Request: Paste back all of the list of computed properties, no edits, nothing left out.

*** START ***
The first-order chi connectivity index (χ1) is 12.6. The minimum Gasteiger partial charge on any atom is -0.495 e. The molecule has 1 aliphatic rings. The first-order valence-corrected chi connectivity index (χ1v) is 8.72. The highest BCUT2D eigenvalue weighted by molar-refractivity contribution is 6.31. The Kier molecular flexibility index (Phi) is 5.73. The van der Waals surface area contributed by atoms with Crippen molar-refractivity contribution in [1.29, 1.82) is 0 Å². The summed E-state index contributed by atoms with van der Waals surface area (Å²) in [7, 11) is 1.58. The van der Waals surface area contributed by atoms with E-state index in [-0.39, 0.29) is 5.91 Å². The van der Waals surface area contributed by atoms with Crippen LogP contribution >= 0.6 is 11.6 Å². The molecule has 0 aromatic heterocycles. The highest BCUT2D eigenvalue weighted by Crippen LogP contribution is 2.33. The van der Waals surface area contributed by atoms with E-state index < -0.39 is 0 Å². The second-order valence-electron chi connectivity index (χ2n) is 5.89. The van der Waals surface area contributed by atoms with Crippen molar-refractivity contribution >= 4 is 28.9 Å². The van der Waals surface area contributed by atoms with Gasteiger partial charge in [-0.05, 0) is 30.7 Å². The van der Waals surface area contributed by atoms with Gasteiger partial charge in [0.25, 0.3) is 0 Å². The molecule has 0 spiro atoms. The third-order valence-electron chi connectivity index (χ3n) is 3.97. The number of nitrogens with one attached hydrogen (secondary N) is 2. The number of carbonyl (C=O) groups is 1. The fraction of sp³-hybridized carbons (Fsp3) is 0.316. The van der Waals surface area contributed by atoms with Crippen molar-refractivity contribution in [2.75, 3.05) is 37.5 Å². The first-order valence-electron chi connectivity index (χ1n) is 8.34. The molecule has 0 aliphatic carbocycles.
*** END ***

The first-order chi connectivity index (χ1) is 12.6. The minimum Gasteiger partial charge on any atom is -0.495 e. The molecule has 1 aliphatic rings. The first-order valence-corrected chi connectivity index (χ1v) is 8.72. The highest BCUT2D eigenvalue weighted by molar-refractivity contribution is 6.31. The Kier molecular flexibility index (Phi) is 5.73. The van der Waals surface area contributed by atoms with Crippen molar-refractivity contribution in [1.29, 1.82) is 0 Å². The summed E-state index contributed by atoms with van der Waals surface area (Å²) in [7, 11) is 1.58. The van der Waals surface area contributed by atoms with E-state index in [-0.39, 0.29) is 5.91 Å². The van der Waals surface area contributed by atoms with Crippen LogP contribution >= 0.6 is 11.6 Å². The molecule has 0 aromatic heterocycles. The highest BCUT2D eigenvalue weighted by Crippen LogP contribution is 2.33. The van der Waals surface area contributed by atoms with E-state index < -0.39 is 0 Å². The second-order valence-electron chi connectivity index (χ2n) is 5.89. The van der Waals surface area contributed by atoms with Crippen molar-refractivity contribution >= 4 is 28.9 Å². The van der Waals surface area contributed by atoms with Gasteiger partial charge in [-0.05, 0) is 30.7 Å². The van der Waals surface area contributed by atoms with Gasteiger partial charge in [0.25, 0.3) is 0 Å². The molecule has 0 spiro atoms. The third-order valence-electron chi connectivity index (χ3n) is 3.97. The number of nitrogens with one attached hydrogen (secondary N) is 2. The number of carbonyl (C=O) groups is 1. The fraction of sp³-hybridized carbons (Fsp3) is 0.316. The van der Waals surface area contributed by atoms with Crippen molar-refractivity contribution in [2.75, 3.05) is 37.5 Å². The first-order valence-electron chi connectivity index (χ1n) is 8.34. The molecule has 0 aliphatic carbocycles.